movew %%fp@(8),%%sp@-
	jsr install_dispatcher(%%pc)
	movel %%d0,%0
	jmp out(%%pc)
	lea jmptable(%%pc),%%a0
	dc.w 50
	dc.w 18
	dc.w 22
	dc.w 26
	dc.w 30
	dc.w 34
	dc.w 38
	dc.w 42
	dc.w 46
	jmp gausslib_open(%%pc)
	jmp gausslib_close(%%pc)
	jmp gausslib_sleep(%%pc)
	jmp gausslib_wake(%%pc)
	jmp gausslib_create(%%pc)
	jmp gausslib_read(%%pc)
	jmp gausslib_add(%%pc)
	jmp gausslib_mul(%%pc)
	.asciz \"Gauss Library\"
	" : "=r" (ret) :);
	return ret;

    ULong install_dispatcher(UInt refnum, SysLibTblEntryPtr entryP)
	Ptr *table = gettable();
	entryP->dispatchTblP = table;
	entryP->globalsP = NULL;
	return 0;

The only part of the above code that will change for different libraries is the section between the jmptable: and out: labels. Here's how to work it out: suppose your library has n functions, including the four standard ones (for GaussLib, n is 8). Then on the first line, you would put dc.w 6n+2 (here, 6n+2 = 50).

The next n lines are of the form dc.w 2n+4i-2, as i ranges from 1 to n.

The next n lines are of the form jmp internal_function_name(%%pc), where each internal_function_name is the name of one of the library functions, as named in the source code for the library, which may be different from the name in GaussLib.h. (In fact, if it has the same name, you may run into problems unless you change the definition of SYS_TRAP.) The first four should be the standard four functions, and the remaining ones must be in the same order as they are listed in the header file.

The last line contains the textual name of the library, which applications will use in a SysLibFind call.

Now you should define the four standard functions. The open function should, if necessary, allocate memory for the library globals. Note that the amount of dynamic memory available is limited. If you have a large amount of constant data (such as a word list), include it as static const data in your program, so that it ends up in the text segment. If you really need a large amount of variable data, consider putting it into a database, and only including a pointer (or handle) to the database in the globals structure. Here is a template for the open routine:

    Err gausslib_open(UInt refnum)
	/* Get the current globals value */
	SysLibTblEntryPtr entryP = SysLibTblEntry(refnum);
	GaussLib_globals *gl = (GaussLib_globals*)entryP->globalsP;

	if (gl) {
	    /* We are already open in some other application; just
	       increment the refcount */
	    return 0;

	/* We need to allocate space for the globals */
	entryP->globalsP = MemPtrNew(sizeof(GaussLib_globals));
	MemPtrSetOwner(entryP->globalsP, 0);
	gl = (GaussLib_globals*)entryP->globalsP;

	/* Initialize the globals */
	gl->refcount = 1;

	return 0;

The first two lines of code are the idiom that any library function would use if it needed to access some value in the globals structure. The next section deals with the case that some other application has already opened this library. In our case, we just increment the reference count, but other libraries may want to return an error code.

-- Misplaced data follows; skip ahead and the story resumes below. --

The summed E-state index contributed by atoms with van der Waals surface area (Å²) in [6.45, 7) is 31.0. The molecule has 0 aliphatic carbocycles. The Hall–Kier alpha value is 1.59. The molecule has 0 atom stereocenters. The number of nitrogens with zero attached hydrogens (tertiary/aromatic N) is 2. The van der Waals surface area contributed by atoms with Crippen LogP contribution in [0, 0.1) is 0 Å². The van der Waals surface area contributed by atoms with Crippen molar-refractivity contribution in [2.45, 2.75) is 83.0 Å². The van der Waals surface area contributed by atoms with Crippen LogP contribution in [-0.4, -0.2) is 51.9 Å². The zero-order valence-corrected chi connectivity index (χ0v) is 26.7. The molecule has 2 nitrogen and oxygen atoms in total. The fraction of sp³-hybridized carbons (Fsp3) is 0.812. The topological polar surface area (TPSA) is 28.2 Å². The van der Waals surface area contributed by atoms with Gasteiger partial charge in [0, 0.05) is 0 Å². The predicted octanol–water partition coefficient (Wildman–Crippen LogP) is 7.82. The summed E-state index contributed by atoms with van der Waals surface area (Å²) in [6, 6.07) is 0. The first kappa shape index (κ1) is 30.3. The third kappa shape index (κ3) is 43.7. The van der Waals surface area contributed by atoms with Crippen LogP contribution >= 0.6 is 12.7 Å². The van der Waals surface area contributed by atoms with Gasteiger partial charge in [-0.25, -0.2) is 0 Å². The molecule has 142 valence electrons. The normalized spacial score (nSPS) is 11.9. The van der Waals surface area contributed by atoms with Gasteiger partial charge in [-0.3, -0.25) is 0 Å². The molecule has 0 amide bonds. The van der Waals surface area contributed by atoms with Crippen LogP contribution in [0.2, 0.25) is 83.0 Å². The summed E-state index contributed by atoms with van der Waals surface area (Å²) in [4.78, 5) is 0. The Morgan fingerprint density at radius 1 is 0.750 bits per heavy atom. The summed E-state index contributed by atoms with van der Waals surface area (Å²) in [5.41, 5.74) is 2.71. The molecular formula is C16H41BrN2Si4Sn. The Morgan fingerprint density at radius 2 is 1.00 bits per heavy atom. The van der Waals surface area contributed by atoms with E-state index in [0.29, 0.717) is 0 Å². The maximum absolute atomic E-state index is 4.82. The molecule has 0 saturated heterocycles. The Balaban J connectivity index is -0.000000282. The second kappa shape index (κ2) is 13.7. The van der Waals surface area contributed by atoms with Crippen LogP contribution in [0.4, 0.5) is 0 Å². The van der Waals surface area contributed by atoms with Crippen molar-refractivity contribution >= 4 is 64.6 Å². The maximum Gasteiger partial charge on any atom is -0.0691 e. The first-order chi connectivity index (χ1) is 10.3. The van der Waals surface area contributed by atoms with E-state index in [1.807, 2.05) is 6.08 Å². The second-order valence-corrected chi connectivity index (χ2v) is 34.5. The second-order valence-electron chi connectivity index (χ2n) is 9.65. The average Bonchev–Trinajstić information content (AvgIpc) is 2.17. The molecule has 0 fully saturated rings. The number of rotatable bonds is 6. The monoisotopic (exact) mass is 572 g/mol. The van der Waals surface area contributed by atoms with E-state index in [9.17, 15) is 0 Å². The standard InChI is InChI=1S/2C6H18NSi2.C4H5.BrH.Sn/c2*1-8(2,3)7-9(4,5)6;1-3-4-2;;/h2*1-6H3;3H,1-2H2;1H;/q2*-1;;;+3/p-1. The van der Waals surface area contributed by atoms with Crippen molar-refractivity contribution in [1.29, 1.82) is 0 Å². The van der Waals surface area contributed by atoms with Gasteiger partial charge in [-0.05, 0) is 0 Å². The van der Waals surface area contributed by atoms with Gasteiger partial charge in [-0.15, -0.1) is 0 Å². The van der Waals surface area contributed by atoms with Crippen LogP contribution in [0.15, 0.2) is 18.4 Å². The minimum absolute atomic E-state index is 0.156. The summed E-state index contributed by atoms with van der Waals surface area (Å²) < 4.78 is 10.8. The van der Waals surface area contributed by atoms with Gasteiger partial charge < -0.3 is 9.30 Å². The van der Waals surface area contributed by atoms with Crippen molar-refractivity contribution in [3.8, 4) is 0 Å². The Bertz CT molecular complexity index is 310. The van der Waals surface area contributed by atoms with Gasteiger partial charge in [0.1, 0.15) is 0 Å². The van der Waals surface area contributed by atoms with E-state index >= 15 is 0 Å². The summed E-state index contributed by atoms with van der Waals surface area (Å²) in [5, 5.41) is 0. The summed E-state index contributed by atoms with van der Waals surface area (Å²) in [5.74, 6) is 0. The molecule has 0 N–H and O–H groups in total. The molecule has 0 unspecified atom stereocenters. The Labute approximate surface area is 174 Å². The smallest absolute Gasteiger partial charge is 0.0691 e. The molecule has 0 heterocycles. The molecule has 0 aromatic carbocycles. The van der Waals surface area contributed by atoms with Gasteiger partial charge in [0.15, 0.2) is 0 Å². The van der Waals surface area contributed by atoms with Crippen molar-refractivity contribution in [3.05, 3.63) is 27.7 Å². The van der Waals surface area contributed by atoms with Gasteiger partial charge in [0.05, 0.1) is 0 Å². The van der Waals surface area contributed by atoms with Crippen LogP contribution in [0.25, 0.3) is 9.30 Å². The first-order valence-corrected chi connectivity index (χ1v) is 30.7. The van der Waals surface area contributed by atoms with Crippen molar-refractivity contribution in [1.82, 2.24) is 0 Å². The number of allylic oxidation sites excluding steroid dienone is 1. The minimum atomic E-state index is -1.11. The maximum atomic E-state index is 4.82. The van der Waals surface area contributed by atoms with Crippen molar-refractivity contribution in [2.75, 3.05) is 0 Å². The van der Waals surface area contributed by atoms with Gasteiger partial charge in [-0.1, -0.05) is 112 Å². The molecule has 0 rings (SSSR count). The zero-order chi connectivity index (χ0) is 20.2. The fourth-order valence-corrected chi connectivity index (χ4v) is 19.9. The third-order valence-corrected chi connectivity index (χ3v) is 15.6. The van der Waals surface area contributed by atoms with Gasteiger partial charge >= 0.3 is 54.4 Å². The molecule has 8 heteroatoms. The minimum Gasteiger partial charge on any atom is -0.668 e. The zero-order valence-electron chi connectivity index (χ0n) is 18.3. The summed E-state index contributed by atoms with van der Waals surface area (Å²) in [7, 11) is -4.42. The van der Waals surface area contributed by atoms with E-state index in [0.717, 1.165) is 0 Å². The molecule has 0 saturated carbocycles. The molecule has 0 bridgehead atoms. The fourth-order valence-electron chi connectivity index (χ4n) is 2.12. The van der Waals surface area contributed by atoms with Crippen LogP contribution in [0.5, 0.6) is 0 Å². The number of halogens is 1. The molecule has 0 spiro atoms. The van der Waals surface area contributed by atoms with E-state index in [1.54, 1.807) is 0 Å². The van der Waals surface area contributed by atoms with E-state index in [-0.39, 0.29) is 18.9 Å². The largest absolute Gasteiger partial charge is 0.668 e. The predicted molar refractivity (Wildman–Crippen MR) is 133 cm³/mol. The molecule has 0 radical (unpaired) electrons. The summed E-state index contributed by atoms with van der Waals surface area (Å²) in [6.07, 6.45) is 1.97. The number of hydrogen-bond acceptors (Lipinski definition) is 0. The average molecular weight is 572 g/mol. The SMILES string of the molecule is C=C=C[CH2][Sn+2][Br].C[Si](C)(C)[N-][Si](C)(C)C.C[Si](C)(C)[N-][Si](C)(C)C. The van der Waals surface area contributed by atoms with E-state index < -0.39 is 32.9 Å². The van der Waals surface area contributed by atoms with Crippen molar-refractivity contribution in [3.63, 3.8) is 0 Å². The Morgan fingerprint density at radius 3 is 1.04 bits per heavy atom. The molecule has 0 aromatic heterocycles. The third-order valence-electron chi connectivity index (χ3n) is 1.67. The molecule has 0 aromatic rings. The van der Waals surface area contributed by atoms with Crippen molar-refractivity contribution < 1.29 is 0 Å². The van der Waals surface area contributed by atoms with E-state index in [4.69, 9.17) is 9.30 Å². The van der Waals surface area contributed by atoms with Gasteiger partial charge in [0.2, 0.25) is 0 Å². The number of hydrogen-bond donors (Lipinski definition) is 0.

The section after that is the idiom for allocating the memory for a globals structure, and the last section is the library-specific initialization of the global variables.

The close routine should free any memory or close any databases allocated or opened by the open routine, but only if no other application currently has the library open. Here is a template for the close routine:

    Err gausslib_close(UInt refnum, UIntPtr numappsP)
	/* Get the current globals value */
	SysLibTblEntryPtr entryP = SysLibTblEntry(refnum);
	GaussLib_globals *gl = (GaussLib_globals*)entryP->globalsP;
	if (!gl) {
	    /* We're not open! */
	    return 1;

	/* Clean up */
	*numappsP = --gl->refount;
	if (*numappsP == 0) {
	    entryP->globalsP = NULL;

	return 0;

This routine first gets a pointer to the library's global data. If this is NULL, the library is not open. This error can be signalled to the application with a result code, as above, or the library can do something like ErrFatalDisplayIf(!gl, "Gauss Library is not open!"); instead.

The remainder of this routine should be used to deallocate the library global memory, if the library reference count has dropped to 0. In this case (which is a good idea), we also return the number of applications that still have the library open. If this is 0, the application that just closed us should remove the library from the loaded library table.

The sleep and wake routines are usually trivial; only if your library actually cares (as, say, the Network Library might) when the Palm Pilot is turned on or off should anything happen here.

    Err gausslib_sleep(UInt refnum)
	return 0;

    Err gausslib_wake(UInt refnum)
	return 0;

From here on in, you just write the code to implement your library functions. In our example, none of our functions access the library globals, so it is very easy: